Trials spotlight Japanese business values
The Enron-like trials of two high-roller executives signal disdain for the 'Americanization' of business.
TOKYO — It's a Japanese identity thing, a quirky legal drama, and a generational standoff – with a touch of Wall Street-bashing.
The stars, or fallen stars, are two young Tokyo risk-takers once lauded as icons of entrepreneurial brio – but whose flip attitudes and behavior, not to mention alleged law breaking, are branding them as examples of what's amiss with the national spirit.
The separate arrests and ongoing prosecutions of Takafumi Horie and Yoshiaki Murakami took place with great speed. Less than a year ago, both men were flying high – admired, quoted, and sought out by Prime Minister Junichiro Koizumi.
Last Friday, Mr. Murakami pleaded not guilty to charges that he engaged in insider trading in a case that, last summer, nearly toppled the respected governor of the Bank of Tokyo, Toshihiko Fukui.
At a time when Japanese income gaps are steadily widening and wages have remained flat for five years despite an improving economy, the alleged white-collar criminals have captivated the Japanese media as symbols of fast-money flirtation and profit-mongering that breaks with the familiar old-boy network. Their ignominious behavior has also come to epitomize a perceived loss of traditional unity and public spirit in a society where even the wealthiest are expected to keep their heads down.
Mr. Horie, a cheeky dot-com baron who's tried to acquire baseball teams and TV channels, has been on trial for several months for lying about his Internet firm's earnings. Murakami, a Carl Ichan-like corporate raider, founded one of Japan's most successful investment funds. If convicted, they could face fines and jail time. Both plead innocence, though neither claims to be a choir boy of capitalism.
The twin cases revive slaps at what is widely seen as Japan's "Americanization" – translated as an attitude where making profits trumps the public good. Murakami is often given negative marks for his appreciation of the business style of New York financial house Goldman Sachs.
Observers on both the political left and right find some agreement on the public morality aspect: "Social cohesion is collapsing due to the lack of a public mind, and Horie and Murakami are symbolic of the entire approach of Japanese business society, which is all about money, money, money," says former finance minister Eisuke Sakakibara. "The prosecutors may have a priority ... that this trend should stop."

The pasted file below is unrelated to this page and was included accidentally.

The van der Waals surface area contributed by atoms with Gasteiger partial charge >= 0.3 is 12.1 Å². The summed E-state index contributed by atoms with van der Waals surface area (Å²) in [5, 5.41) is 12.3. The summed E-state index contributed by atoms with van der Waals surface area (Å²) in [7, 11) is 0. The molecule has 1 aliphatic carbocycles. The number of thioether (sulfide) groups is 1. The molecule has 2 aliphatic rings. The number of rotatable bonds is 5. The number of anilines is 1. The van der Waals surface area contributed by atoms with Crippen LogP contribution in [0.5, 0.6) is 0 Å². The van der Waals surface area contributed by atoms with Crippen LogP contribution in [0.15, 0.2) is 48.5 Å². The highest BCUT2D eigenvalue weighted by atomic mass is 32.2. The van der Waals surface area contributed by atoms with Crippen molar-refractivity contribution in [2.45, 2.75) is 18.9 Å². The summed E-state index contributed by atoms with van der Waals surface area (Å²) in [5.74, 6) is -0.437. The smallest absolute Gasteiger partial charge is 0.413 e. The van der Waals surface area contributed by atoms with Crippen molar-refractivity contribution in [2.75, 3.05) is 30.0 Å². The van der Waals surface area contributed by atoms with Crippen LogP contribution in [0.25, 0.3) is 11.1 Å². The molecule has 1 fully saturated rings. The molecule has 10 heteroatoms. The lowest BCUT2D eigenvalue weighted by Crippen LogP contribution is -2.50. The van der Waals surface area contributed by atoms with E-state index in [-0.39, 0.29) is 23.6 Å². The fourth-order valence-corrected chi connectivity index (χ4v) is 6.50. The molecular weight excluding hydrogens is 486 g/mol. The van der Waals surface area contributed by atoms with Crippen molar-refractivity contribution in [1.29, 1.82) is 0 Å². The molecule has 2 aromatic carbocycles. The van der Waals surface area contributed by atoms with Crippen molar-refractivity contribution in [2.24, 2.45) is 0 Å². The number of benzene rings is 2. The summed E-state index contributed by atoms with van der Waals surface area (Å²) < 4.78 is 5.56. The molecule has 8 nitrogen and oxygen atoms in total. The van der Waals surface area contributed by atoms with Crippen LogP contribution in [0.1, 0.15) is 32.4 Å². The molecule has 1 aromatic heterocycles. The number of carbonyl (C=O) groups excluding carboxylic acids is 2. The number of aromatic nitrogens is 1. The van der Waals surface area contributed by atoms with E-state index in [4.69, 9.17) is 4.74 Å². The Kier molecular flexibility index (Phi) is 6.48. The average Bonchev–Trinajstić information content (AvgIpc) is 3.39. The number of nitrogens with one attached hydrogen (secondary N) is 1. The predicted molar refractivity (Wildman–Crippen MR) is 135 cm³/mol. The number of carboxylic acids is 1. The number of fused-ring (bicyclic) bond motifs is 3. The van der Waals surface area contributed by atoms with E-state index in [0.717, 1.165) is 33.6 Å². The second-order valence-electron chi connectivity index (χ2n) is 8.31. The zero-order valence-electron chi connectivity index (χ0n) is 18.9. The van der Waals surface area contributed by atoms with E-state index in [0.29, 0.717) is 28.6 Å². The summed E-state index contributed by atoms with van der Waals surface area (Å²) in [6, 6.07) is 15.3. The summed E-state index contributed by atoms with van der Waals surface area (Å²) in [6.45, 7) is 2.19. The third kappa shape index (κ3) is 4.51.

On the right, Masahiko Fujiwara, whose best-selling book, "Dignity of a Nation," focuses on restoring a samurai spirit in Japan, argues that, "Horie ... became a role model for youth, even a guru, despite the fact that he dropped out of Tokyo University.... He has no bushido spirit, no sense of values," he says, referring to Japan's traditional warrior code of conduct. "He's like an American, having the idea that everything can be bought with money."
Along with prosecutors' charges of "selfishness" and "aggressiveness," the two men are sharing headlines with a rash of suicides in Japanese schools – the result of pervasive bullying of students who don't fit in. Until the number of suicides in one month reached 13, the Education Ministry denied there was a bullying problem.
With an aging population and a diminishing number of unmarried 30-somethings, many are also lamenting the decline of Japan's famously white-shirted "salarymen." Instead, the country has witnessed a perceived swelling of the "freetah" class: Under-30 slackers who don't want to work full time.
Only months ago, Horie, (nicknamed Horiemon, after the cartoon Pokemon) was the epitome of the "cool biz" phenomenon. He wore no tie; had spiky, jelled hair; and was (and still is) beloved by bored Tokyo youths for his un-Japanese directness, lack of decorum, and Napsterish creativity. His own enthusiastic take on money, for example, is that it is a leveling element opening otherwise closed doors: "Money doesn't discriminate. Money doesn't care whether a person is poor, whether a person comes from a good family, or what his skin color is. Anybody can make money," Horie has said.
Japanese rarely speak so frankly, but the kids loved it. Horie's rap made him so popular that former Prime Minister Koizumi had him run for the Japanese parliament in the September 2005 elections. He was one of Koizumi's "political assassins" – a term most often used to describe attractive young women candidates sent in to shake up the Liberal Democratic Party and challenge old-line power brokers. Horie acted as something of a poster boy for a new, more-relaxed Japan. To everyone's surprise, he also nearly beat a venerable old-guard politician.
So when Horie was arrested and released last spring, his ride from jail to his fashionable Roppongi Hills apartment was a late-night televised frenzy with swarming helicopters and searchlights to rival O.J. Simpson's white-Bronco ride.
Now, Horie is in a hard seat with a public prosecutor in his face at Tokyo's high court. On Nov. 20, he took the stand for the first time to explain why, as CEO of the Internet firm Livedoor, he bore no responsibility for the firm's fabrication of hundreds of millions in profits, to hide actual losses.
It is unusual to plead innocence in the Japanese legal system, where stakes are high for those who lose their cases. Pleading guilty usually brings a lighter sentence, and less risk.
Staying in character, Horie fairly disavowed any meaning to the CEO title. "We just imitated US companies, and put CEO in my title to make it sound cool. There's no real significance to it," he said.